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  • Author or Editor: M.A. El-Hamady x
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Yousef I. Dlaigen, A. E. Said and M.A. El-Hamady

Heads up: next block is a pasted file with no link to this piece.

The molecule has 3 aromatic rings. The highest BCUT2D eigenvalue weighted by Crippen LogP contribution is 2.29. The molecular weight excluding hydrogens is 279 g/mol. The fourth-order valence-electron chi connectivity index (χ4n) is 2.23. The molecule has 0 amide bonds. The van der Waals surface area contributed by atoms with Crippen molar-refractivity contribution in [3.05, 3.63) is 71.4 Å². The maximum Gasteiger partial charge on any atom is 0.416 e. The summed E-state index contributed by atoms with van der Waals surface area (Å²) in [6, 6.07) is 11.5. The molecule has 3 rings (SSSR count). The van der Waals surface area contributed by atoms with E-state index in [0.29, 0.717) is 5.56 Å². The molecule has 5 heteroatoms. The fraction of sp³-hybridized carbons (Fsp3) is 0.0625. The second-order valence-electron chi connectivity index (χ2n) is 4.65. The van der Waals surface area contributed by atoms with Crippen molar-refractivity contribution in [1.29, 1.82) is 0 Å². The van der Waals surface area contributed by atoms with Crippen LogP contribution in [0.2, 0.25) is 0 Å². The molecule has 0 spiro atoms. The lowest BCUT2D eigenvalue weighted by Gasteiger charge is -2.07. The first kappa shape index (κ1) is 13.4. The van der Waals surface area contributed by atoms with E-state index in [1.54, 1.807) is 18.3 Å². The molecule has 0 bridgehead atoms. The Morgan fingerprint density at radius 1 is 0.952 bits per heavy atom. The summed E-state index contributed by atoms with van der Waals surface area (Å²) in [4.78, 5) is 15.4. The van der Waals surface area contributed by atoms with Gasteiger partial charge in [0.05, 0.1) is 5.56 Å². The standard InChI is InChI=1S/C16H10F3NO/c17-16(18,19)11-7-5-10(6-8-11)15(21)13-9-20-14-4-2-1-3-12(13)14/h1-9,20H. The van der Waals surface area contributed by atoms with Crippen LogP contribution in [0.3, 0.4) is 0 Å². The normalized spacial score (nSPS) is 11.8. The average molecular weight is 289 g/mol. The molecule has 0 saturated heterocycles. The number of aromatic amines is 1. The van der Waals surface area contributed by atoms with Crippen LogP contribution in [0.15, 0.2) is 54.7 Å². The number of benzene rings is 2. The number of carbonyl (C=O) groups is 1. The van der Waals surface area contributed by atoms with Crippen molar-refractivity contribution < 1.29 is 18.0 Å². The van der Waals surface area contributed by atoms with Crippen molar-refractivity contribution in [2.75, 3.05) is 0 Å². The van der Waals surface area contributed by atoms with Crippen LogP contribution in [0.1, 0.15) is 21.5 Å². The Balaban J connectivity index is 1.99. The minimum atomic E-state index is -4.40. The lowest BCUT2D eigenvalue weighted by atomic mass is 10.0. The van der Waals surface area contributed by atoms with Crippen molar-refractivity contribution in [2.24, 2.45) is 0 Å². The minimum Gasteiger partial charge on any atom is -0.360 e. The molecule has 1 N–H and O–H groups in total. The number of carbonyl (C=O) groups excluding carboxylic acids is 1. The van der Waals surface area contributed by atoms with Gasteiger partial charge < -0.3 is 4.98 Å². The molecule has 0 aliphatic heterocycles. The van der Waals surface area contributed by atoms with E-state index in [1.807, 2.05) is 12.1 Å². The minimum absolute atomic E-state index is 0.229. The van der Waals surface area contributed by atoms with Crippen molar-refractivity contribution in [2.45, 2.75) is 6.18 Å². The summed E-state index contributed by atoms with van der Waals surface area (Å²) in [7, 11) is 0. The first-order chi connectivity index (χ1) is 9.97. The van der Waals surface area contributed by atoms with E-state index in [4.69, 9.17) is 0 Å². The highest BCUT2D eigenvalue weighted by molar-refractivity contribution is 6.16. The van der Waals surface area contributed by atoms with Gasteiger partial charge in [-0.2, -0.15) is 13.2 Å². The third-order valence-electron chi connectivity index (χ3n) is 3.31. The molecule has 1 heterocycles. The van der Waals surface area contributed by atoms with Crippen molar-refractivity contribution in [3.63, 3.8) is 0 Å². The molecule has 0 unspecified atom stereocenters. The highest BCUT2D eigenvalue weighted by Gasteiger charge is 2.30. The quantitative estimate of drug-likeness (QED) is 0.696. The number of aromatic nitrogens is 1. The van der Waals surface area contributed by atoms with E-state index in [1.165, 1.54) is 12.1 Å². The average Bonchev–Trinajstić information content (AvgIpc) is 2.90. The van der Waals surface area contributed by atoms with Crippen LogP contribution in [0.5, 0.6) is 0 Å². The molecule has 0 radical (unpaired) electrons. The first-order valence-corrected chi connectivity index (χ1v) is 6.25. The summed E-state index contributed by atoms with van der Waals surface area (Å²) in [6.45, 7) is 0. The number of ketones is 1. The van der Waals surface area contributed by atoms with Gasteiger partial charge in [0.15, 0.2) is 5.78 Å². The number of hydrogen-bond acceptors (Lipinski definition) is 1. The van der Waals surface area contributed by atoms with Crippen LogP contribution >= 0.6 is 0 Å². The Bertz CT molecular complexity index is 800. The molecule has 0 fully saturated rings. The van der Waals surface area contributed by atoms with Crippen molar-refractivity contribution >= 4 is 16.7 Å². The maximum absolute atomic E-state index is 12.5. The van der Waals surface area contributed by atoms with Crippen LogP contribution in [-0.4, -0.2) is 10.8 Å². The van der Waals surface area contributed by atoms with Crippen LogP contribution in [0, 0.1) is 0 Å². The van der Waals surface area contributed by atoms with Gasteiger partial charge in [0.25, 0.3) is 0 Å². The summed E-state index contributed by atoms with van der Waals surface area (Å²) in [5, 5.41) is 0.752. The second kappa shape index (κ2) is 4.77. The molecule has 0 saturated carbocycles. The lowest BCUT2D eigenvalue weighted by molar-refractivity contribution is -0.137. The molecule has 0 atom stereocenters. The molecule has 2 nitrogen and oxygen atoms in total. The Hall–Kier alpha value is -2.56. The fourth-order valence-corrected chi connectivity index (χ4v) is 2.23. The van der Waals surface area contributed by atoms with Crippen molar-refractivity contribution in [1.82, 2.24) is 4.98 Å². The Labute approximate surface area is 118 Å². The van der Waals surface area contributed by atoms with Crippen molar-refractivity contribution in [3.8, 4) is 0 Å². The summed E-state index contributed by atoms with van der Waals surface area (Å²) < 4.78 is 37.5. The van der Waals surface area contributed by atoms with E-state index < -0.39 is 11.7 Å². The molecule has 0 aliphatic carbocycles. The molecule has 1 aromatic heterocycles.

Several experiments were conducted in this investigation with the objective of determining the chemical components and the physical state of an optimal medium for the growth and elongation of excised date palm, cv Sukkari, roots. The chemical tests carried out included: Comparison of (MS)-salts with “White's”-salts mixture and different concentrations of (MS)-salts and its chelated iron; sugars; Modified White's Organics; inositol; adenine sulfate; growth regulators; and some antioxidants. The physical tests, on the other hand, included comparison of the growth and elongation of cultured roots in a liquid or on solidified nutrient media. The effects of various pH values were also tested. Roots were cultured in basal nutrient media composed of: (MS)-salts mixture, and (in mg·liter–1): NaH2PO4·H2O, 170; sucrose, 30,000; inositol, 200; Modified White's Organics; adenine sulfate, 120; activated charcoal, 1500; (2,4-D), 1; kinetin, 2. pH was adjusted at 5.7 ± 01. (MS)-salts mixture was found to be superior to “White's”-salts. No significant difference was observed between (1/2MS) and full-strength (MS)-salts. However, twice the concentration was found to be inhibitory. The normal concentration of (MS)-Fe was found to be optimum for root growth and elongation. The optimal concentration most suitable for the growth and elongation of excised date palm roots has been determined for each of: sugars; Modified White's Organics; inositol; and adenine sulfate. The only growth regulator that needs to be added to the nutrient medium is 2,4-D at 0.1–1.0 mg·liter–1. The study showed the importance of the inclusion of activated charcoal to the nutrient medium. The growth and elongation of roots were both stimulated at all concentrations tested. (PVP), on the other hand, was inhibitory at all concentrations tested. Shaken liquid media was recommended for better root growth and elongation at pH 7.0–8.0. Incidentally, the medium developed was found to support the growth and elongation of roots excised from two other cultivars, namely `Khudri' and `Khaias'.